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Although it seems like he’s been around forever, it’s difficult to believe that lefty phenom Julio Urias is still only 19 years of age. Having begun his professional career with Low-A Great Lakes in 2013, the Dodgers‘ top pitching prospect has zipped to the peak of Triple-A Oklahoma City‘s starting rotation in less than three full seasons, and could be primed to make a big league appearance sooner than many think.
Rumblings surrounding a possible promotion of Urias to the Dodgers’ bullpen began about 10 days ago, but the Dodgers decided to hold steady with their current corps of relievers, who on some days look nothing short of spectacular, and on other days suggest a level of effectiveness similar to that of a low level bullpen on the farm. The only model of consistency has been closer Kenley Jansen, outside of a few glimpses of excellence from Louis Coleman most recently.
Since the initial discussions, Urias’ stock has risen even higher. Last Saturday evening against Las Vegas, he continued his domination of the Pacific Coast League, throwing six scoreless innings while surrendering only three hits and two walks.
Urias struck out six opposing batters and extended his scoreless innings streak to 22 consecutive innings while tallying a total of 82 pitches, 51 of which were strikes. He also induced two double plays and picked two runners off first base — his third and fourth pickoffs over his last three starts.
In six games started this season, the southpaw has thrown 36 total innings, recording a 1.25 ERA, a 0.81 WHIP and a .176 opposition batting average. He has now struck out 39 batters against only eight walks on the year.
Although he’s watched with a very close eye regarding pitch counts, promoting Urias to help in relief would allow him to limit his innings for the season and ease his transition to the bigs without much worry. It wouldn’t be the first time the Dodgers introduced a starter with an elite pedigree as a reliever — in 1980 the club called up fellow Mexican lefty Fernando Valenzuela from Double-A San Antonio at the end of the year to throw a total of 10 games out of the bullpen.
Yet with Mike Bolsinger set to make his first start of 2016 on Wednesday night after injuring his oblique in spring training, the road to the bigs may be just a little bit longer for Urias. Early signals are revealing that Bolsinger may get bumped to the bullpen once the Dodgers are back on a more normal schedule that includes regular days of rest.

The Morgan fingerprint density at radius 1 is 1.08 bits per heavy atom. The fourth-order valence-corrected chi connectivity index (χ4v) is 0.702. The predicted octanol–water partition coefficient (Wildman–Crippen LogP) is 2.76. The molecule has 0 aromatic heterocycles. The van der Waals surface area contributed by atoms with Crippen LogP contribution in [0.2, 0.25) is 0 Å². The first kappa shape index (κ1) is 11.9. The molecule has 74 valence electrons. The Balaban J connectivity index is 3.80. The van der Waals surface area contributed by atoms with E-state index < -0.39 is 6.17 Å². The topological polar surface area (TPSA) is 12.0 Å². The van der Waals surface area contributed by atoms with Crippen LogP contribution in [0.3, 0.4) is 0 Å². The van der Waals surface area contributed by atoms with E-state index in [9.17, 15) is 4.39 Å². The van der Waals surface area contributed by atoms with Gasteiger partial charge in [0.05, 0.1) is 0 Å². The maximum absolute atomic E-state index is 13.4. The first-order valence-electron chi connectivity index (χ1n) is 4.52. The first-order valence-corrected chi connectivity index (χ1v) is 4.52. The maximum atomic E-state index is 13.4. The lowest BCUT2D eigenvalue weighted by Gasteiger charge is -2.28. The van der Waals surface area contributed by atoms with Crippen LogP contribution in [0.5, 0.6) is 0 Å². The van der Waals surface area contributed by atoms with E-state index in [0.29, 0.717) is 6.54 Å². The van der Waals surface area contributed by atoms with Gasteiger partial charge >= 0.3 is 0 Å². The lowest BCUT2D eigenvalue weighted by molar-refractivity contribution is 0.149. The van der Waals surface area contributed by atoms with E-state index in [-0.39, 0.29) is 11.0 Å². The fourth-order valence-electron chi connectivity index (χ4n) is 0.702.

Again, on paper, it’s not like the Dodgers’ bullpen is really that bad overall. When they do implode, it’s mainly during the very tight games in a quick or sudden fashion, which becomes even more magnified from the fans’ perspectives. However, the effective performances still appear to be similar in number to those of the poor, as the Dodgers are ranked right in the middle of the pack among all MLB clubs in a number of categories.
As for where they stand among other teams in the National League, entering Tuesday the bullpen is ranked third in WHIP (1.18), second in OPBA (.298) and fifth in ERA (3.78), despite being ranked 12th and dead last in DIP% and ERC%, respectively.
All that being said, a number of pundits are a bit skeptical when considering how well Urias would handle duties in the bullpen, but until the Dodgers run him out on the hill at the big league level, they’ll never really know what level of talent they have. In his lone relief appearance of 2016 for OKC, Urias threw three innings of relief against Omaha in late April, scattering three hits and striking out three batters after succeeding Zach Lee and Jacob Rhame.
In the end, it’s extremely difficult to predict how the Dodgers’ relief corps will evolve moving forward into the season, but after already experiencing success on every single level of his baseball career, it’s tough to imagine that Urias wouldn’t flourish amid another new challenge, and conceivably help mold the Dodgers’ current bullpen into a presence that’s much more formidable.